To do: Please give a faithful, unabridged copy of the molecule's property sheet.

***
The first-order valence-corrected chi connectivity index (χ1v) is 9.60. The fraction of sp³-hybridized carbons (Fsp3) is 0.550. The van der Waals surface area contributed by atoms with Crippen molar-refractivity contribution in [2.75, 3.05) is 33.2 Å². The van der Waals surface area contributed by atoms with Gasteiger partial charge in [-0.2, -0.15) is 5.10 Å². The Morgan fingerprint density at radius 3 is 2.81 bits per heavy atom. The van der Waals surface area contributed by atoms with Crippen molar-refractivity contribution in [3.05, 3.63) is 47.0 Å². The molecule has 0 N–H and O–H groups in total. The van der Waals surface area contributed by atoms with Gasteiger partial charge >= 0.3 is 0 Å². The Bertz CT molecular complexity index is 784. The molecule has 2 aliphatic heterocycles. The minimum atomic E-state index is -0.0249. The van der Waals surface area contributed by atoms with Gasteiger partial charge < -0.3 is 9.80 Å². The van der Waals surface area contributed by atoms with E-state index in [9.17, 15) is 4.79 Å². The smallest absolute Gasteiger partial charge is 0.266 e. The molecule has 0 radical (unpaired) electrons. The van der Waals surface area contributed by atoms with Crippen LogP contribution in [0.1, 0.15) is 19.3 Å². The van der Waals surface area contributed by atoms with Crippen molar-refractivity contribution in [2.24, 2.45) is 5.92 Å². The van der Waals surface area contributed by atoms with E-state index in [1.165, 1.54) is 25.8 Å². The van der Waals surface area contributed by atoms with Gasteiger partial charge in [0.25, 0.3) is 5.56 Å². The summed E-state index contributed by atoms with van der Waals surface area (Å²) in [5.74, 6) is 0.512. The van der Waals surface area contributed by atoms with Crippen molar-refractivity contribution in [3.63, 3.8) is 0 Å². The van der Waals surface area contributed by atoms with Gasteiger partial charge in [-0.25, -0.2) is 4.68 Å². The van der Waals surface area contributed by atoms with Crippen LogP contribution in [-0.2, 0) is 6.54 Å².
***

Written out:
The first-order valence-corrected chi connectivity index (χ1v) is 9.60. The fraction of sp³-hybridized carbons (Fsp3) is 0.550. The van der Waals surface area contributed by atoms with Crippen molar-refractivity contribution in [2.75, 3.05) is 33.2 Å². The van der Waals surface area contributed by atoms with Gasteiger partial charge in [-0.2, -0.15) is 5.10 Å². The Morgan fingerprint density at radius 3 is 2.81 bits per heavy atom. The van der Waals surface area contributed by atoms with Crippen molar-refractivity contribution in [3.05, 3.63) is 47.0 Å². The molecule has 0 N–H and O–H groups in total. The van der Waals surface area contributed by atoms with Gasteiger partial charge >= 0.3 is 0 Å². The Bertz CT molecular complexity index is 784. The molecule has 2 aliphatic heterocycles. The minimum atomic E-state index is -0.0249. The van der Waals surface area contributed by atoms with Gasteiger partial charge < -0.3 is 9.80 Å². The van der Waals surface area contributed by atoms with E-state index in [9.17, 15) is 4.79 Å². The smallest absolute Gasteiger partial charge is 0.266 e. The molecule has 0 radical (unpaired) electrons. The van der Waals surface area contributed by atoms with Crippen LogP contribution in [0.1, 0.15) is 19.3 Å². The van der Waals surface area contributed by atoms with Crippen molar-refractivity contribution in [2.24, 2.45) is 5.92 Å². The van der Waals surface area contributed by atoms with E-state index in [1.165, 1.54) is 25.8 Å². The van der Waals surface area contributed by atoms with Gasteiger partial charge in [0.25, 0.3) is 5.56 Å². The summed E-state index contributed by atoms with van der Waals surface area (Å²) in [5.74, 6) is 0.512. The van der Waals surface area contributed by atoms with Crippen molar-refractivity contribution in [3.63, 3.8) is 0 Å². The van der Waals surface area contributed by atoms with Gasteiger partial charge in [-0.25, -0.2) is 4.68 Å². The van der Waals surface area contributed by atoms with Crippen LogP contribution in [-0.2, 0) is 6.54 Å².